Should Congress Trade in 1031 Exchanges?
- Jul 13, 2015
By Barbra Murray, Contributing Editor
The Real Estate Roundtable, campaigning to dissuade Congress from abolishing a stipulation under the U.S. tax code that’s critical to the real estate market, has some new ammunition in its arsenal. The organization has just come out in support of “The Economic Impact of Repealing or Limiting Section 1031 Like-Kind Exchanges in Real Estate,” a new study detailing the benefits of retaining the provision and the negative consequences of eliminating it.
“Good laws require good facts and as Congress continues to discuss tax reform, we want the facts on exchanges to be well known and better understood,” Jeffrey DeBoer, president & CEO of Roundtable, told Commercial Property Executive.
Since 1921, the like-kind exchange has permitted taxpayers to defer tax when exchanging one property held for investment or business purposes for another property that is similar, or of a like kind. As the Roundtable and its coalition partners noted in a letter to congressional tax-writers in March, like-kind exchanges, which are utilized by companies of all sizes in various industries, are essential to the efficient operation and continued vitality of countless American businesses. Additionally, exchanges facilitate taxpayers’ ability to exchange a property for more-productive property; to diversify or consolidate holdings; and to transition to meet changing business needs.
In their research, the study’s authors — David Ling of the University of Florida and Milena Petrova of Syracuse University — examined in excess of 1.6 million real estate transactions totaling more than $4.8 trillion over an 18-year period ending in 2014. They scrutinized every aspect of the provision’s impact, taking into account the positives and the negatives, and determined that the termination of like-kind exchanges would be substantially detrimental–in more ways than one.
“Although the present value of tax revenue losses associated with real estate like-kind exchanges is relatively small in magnitude, the elimination of exchanges would disrupt many local property markets and harm both tenants and owners,” the authors assert in the report. They also found that the effect of the proposed changes to the provision would be far-reaching.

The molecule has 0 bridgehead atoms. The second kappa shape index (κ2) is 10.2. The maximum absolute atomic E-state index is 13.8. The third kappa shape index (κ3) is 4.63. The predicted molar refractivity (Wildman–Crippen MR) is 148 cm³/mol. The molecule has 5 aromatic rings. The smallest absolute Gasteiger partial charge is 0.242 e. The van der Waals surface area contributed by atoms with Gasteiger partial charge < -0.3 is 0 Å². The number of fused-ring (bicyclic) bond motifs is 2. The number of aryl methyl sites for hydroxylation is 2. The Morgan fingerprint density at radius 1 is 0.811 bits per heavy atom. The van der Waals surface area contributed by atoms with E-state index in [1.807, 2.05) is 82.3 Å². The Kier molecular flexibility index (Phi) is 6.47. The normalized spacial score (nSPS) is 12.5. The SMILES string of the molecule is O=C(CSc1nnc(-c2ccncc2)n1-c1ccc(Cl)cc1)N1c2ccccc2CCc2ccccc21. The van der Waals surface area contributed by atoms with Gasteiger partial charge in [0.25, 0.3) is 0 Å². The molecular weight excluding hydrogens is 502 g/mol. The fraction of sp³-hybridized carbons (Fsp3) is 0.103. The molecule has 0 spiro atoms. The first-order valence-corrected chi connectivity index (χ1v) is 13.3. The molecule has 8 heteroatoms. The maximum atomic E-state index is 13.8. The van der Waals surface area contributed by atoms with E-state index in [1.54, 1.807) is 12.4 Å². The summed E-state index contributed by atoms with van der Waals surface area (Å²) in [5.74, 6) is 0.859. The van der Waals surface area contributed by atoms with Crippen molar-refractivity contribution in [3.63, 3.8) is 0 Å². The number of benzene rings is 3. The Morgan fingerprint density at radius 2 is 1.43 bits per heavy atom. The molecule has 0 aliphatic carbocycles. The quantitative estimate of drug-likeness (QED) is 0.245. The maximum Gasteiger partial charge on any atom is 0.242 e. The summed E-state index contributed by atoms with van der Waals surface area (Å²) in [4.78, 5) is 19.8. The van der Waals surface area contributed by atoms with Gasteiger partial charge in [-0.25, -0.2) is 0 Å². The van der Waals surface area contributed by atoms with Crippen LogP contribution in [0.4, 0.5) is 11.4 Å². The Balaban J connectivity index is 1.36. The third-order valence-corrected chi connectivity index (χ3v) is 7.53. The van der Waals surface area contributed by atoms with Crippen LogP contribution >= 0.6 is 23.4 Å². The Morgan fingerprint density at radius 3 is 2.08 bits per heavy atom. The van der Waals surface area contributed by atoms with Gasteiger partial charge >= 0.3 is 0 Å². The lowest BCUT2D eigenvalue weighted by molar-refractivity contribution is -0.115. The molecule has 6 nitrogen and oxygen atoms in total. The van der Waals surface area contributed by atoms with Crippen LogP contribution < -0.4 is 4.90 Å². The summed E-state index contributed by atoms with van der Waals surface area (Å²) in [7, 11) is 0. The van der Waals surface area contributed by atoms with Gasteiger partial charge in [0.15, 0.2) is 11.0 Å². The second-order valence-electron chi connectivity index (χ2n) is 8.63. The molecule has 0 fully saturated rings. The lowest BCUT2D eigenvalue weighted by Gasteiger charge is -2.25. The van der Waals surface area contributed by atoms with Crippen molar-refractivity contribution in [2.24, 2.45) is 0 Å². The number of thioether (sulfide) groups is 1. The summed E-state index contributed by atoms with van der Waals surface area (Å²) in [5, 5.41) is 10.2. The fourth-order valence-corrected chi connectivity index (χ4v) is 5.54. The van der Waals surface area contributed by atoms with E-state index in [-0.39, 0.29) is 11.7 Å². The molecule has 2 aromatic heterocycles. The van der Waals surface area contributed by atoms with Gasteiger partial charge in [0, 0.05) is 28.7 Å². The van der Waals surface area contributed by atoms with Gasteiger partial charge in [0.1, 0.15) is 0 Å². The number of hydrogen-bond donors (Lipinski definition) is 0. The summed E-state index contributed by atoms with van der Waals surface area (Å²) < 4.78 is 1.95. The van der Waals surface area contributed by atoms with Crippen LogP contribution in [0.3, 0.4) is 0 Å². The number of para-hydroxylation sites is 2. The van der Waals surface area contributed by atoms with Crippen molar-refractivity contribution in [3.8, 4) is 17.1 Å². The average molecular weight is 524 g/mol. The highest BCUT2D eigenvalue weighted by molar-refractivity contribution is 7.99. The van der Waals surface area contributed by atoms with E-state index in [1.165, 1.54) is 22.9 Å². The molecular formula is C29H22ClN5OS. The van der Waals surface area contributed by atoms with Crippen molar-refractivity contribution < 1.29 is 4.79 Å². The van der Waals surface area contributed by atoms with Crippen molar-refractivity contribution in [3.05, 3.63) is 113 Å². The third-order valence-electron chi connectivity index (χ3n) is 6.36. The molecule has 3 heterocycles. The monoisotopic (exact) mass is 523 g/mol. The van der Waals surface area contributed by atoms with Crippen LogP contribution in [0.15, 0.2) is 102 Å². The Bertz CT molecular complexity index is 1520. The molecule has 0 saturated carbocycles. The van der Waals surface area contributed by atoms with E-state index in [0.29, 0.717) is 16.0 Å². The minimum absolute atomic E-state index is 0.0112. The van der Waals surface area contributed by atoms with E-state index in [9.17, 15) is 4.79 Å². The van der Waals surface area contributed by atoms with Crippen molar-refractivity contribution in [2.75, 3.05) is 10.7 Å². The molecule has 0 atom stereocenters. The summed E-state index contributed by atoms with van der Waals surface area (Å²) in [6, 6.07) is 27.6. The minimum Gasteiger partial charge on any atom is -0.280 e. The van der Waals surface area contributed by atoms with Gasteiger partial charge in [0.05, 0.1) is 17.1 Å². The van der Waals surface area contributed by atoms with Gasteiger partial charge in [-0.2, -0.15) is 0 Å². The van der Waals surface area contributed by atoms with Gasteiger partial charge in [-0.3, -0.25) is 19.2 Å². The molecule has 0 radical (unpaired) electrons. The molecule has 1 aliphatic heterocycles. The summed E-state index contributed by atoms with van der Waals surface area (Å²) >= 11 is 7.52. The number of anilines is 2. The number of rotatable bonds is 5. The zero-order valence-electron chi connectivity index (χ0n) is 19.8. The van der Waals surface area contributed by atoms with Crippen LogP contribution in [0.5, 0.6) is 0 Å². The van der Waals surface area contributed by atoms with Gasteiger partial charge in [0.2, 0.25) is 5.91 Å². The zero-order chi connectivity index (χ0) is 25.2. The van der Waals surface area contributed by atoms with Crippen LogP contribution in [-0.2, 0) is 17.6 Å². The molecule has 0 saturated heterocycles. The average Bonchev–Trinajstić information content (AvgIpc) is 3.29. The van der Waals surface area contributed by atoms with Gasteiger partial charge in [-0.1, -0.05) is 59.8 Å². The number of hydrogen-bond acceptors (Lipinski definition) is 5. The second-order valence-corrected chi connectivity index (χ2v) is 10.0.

“Our empirical analysis demonstrates that like-kind exchanges are associated with increased investment, shorter holding periods, and lower leverage. Therefore the removal of exchanges will lead to a decrease in investment, an increase in holding periods (decrease in liquidity) and increase in the use of leverage to finance acquisitions. These micro effects are likely to have macro-economic consequences as well.”
In a nutshell, Ling and Petrova concluded that the cancellation or limitation of like-kind exchanges would deter as well as prohibit new and ongoing real estate and capital investment.
“This report demonstrates how widespread and how valuable like-kind property exchanges are to the overall economy,” DeBoer added. “It shows that exchanges are used in every state and by large and small real estate owners and have multiple positive impacts to jobs and local economies. The report will also be useful to people in the real estate business as they discuss tax reform ideas with policymakers.”